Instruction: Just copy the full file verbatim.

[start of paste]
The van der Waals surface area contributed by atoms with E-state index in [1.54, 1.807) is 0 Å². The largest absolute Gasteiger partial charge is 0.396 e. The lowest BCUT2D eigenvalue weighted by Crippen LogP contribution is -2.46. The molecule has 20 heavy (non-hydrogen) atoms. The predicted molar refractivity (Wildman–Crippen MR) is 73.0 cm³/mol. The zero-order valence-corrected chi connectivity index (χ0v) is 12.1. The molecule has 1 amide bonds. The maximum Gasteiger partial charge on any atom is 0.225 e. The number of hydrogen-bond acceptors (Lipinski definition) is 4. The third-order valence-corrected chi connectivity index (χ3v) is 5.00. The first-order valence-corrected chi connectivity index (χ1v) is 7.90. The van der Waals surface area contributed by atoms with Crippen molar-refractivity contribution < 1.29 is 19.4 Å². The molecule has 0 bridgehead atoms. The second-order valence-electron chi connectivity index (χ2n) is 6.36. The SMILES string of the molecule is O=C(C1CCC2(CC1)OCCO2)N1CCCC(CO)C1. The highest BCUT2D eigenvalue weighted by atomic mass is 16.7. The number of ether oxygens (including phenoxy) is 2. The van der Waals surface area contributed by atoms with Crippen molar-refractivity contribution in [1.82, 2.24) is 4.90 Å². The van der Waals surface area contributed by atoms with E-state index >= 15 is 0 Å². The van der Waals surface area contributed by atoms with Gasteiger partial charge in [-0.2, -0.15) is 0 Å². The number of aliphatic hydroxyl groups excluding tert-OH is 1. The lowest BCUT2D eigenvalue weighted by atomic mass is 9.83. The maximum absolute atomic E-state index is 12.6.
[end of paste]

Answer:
The van der Waals surface area contributed by atoms with E-state index in [1.54, 1.807) is 0 Å². The largest absolute Gasteiger partial charge is 0.396 e. The lowest BCUT2D eigenvalue weighted by Crippen LogP contribution is -2.46. The molecule has 20 heavy (non-hydrogen) atoms. The predicted molar refractivity (Wildman–Crippen MR) is 73.0 cm³/mol. The zero-order valence-corrected chi connectivity index (χ0v) is 12.1. The molecule has 1 amide bonds. The maximum Gasteiger partial charge on any atom is 0.225 e. The number of hydrogen-bond acceptors (Lipinski definition) is 4. The third-order valence-corrected chi connectivity index (χ3v) is 5.00. The first-order valence-corrected chi connectivity index (χ1v) is 7.90. The van der Waals surface area contributed by atoms with Crippen molar-refractivity contribution < 1.29 is 19.4 Å². The molecule has 0 bridgehead atoms. The second-order valence-electron chi connectivity index (χ2n) is 6.36. The SMILES string of the molecule is O=C(C1CCC2(CC1)OCCO2)N1CCCC(CO)C1. The highest BCUT2D eigenvalue weighted by atomic mass is 16.7. The number of ether oxygens (including phenoxy) is 2. The van der Waals surface area contributed by atoms with Crippen molar-refractivity contribution in [1.82, 2.24) is 4.90 Å². The van der Waals surface area contributed by atoms with E-state index >= 15 is 0 Å². The van der Waals surface area contributed by atoms with Gasteiger partial charge in [-0.2, -0.15) is 0 Å². The number of aliphatic hydroxyl groups excluding tert-OH is 1. The lowest BCUT2D eigenvalue weighted by atomic mass is 9.83. The maximum absolute atomic E-state index is 12.6.